For their study, the researchers reconstructed temperatures and precipitation for the period from 200 BC to 600 AD, with a resolution of three years. This means that two data points cover a period of three years – for paleoclimate researchers this is extremely high resolution. The period extends from the so-called Roman climate optimum to the late antique Little Ice Age. This period also included three major pandemics that are known from records: the Antonine Plague (around 165 to 180 AD), the Cyprian Plague (around 251 to 266) and the Justinian Plague (from around 540).
Each of these pandemics followed a climate change: The Antonine Plague occurred during a cold snap that followed several decades of cooling and drought. The Cyprian Plague coincides with a second period of severe cooling. Finally, the Justinian Plague follows an extreme cooling in the 6th century. “There was always a parallel,” explains first author Prof. Karin Zonneveld from MARUM and the Department of Geosciences at the University of Bremen. “A period of climate change was followed by a pandemic outbreak.”
To reconstruct past temperature and precipitation patterns, Zonneveld and her colleagues used so-called dinoflagellates. The single-celled organisms live in the sunlit upper part of the sea and form cysts that are deposited as fossils in the ocean floor. Dinoflagellates have different preferences for their environment, with some living only in colder waters and others only in warmer waters. Some prefer waters rich in nutrients, while others can only live in very clean, nutrient-poor waters, explains Zonneveld. “As conditions change in the upper waters, the composition of the types of cysts that accumulate on the seafloor also changes.” This creates a very high-resolution archive that goes back further than, for example, tree rings in this region.
The samples were taken from a core originating from the Gulf of Taranto. In southern Italy, volcanoes regularly erupt and erupt – the most prominent example being the eruption of Mount Vesuvius in 79 AD, which destroyed Pompeii. The ash emitted rises into the atmosphere, trickles down onto the water and then sinks to the sea floor. There it remains preserved in a thin layer of ash, the so-called cryptotephra. “Volcanic ash contains many small glass particles that can be easily seen with a polarizing microscope,” explains Karin Zonneveld. “The elemental composition of the glass particles in the ash of each volcano is unique and can even be different in individual eruptions of the same volcano. Using tiny needles, we were able to pick out individual glass shards in collaboration with the Bremen volcanologist Andreas Klügel and analyze their elemental composition.” This meant that the deposits could be precisely linked to volcanic eruptions from Mount Vesuvius and volcanoes on the island of Lipari and the deposits could be dated.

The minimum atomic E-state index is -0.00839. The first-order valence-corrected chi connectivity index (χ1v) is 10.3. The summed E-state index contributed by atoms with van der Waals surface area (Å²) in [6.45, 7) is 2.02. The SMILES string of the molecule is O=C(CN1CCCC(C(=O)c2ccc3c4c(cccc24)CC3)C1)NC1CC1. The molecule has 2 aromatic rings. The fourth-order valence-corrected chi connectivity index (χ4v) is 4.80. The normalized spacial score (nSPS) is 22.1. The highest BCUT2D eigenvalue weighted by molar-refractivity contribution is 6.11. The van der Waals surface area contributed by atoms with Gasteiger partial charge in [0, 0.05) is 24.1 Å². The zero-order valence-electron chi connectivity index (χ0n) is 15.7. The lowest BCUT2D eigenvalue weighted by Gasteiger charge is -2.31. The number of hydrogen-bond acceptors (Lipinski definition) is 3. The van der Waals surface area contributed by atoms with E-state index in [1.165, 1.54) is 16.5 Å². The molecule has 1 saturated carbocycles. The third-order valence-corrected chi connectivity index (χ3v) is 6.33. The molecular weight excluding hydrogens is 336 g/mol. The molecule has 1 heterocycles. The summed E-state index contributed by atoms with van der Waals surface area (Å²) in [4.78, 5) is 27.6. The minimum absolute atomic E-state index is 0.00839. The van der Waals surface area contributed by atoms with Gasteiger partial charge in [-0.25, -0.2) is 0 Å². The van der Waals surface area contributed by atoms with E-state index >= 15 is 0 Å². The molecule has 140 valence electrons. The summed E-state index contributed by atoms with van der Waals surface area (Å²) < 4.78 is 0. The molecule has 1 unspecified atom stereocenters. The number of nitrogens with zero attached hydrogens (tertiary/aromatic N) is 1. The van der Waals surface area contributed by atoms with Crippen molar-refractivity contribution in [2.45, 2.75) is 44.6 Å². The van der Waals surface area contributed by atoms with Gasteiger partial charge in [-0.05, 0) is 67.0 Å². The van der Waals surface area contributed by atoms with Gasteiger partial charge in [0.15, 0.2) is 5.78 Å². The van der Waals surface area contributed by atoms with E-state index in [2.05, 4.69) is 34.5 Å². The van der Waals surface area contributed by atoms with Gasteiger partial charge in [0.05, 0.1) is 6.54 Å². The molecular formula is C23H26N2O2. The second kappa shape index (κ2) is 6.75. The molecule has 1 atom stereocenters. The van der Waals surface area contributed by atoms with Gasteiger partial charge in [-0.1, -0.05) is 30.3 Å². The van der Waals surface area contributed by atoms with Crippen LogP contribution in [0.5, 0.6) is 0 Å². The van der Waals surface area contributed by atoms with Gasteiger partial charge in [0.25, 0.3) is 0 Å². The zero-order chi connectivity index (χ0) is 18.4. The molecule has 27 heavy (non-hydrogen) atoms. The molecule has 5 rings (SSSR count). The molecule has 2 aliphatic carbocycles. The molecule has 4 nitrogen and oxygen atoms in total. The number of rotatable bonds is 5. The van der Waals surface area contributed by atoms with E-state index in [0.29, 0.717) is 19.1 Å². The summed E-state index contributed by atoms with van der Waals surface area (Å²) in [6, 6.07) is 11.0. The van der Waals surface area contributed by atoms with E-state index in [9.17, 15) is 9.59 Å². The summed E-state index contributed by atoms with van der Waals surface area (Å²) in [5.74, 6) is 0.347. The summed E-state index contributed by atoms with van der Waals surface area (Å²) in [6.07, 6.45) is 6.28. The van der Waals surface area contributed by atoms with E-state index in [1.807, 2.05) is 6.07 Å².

To find the missing piece of the puzzle, a coincidence brought Zonneveld together with her co-author, the historian Prof. Kyle Harper from the University of Oklahoma (USA). He, too, has long suspected a causal connection between climate and pandemics. Together, it was possible to precisely date and compare climate and weather data as well as glass particle analyzes with historical events.
The researchers come to the conclusion that climate-related stress could trigger a pandemic outbreak or increase disease outbreaks – for example because food is scarce or people are more vulnerable. Harper and Zonneveld agree that this could hold important information for the future: “We have a completely different society at the moment than in ancient times, especially because of modern science and everything that goes with it – germ theory, antibiotics, vaccines, clean water. But there are also parallels. Similar to Roman times, climate is still an important factor affecting fundamental aspects that affect our well-being, including agriculture, access to clean water, biodiversity, geographical distribution and “Migration of organisms. Studying the resilience of ancient societies to climate change and how climate change and the emergence of infectious diseases are related could give us better insight into the climate change-related challenges we face today.”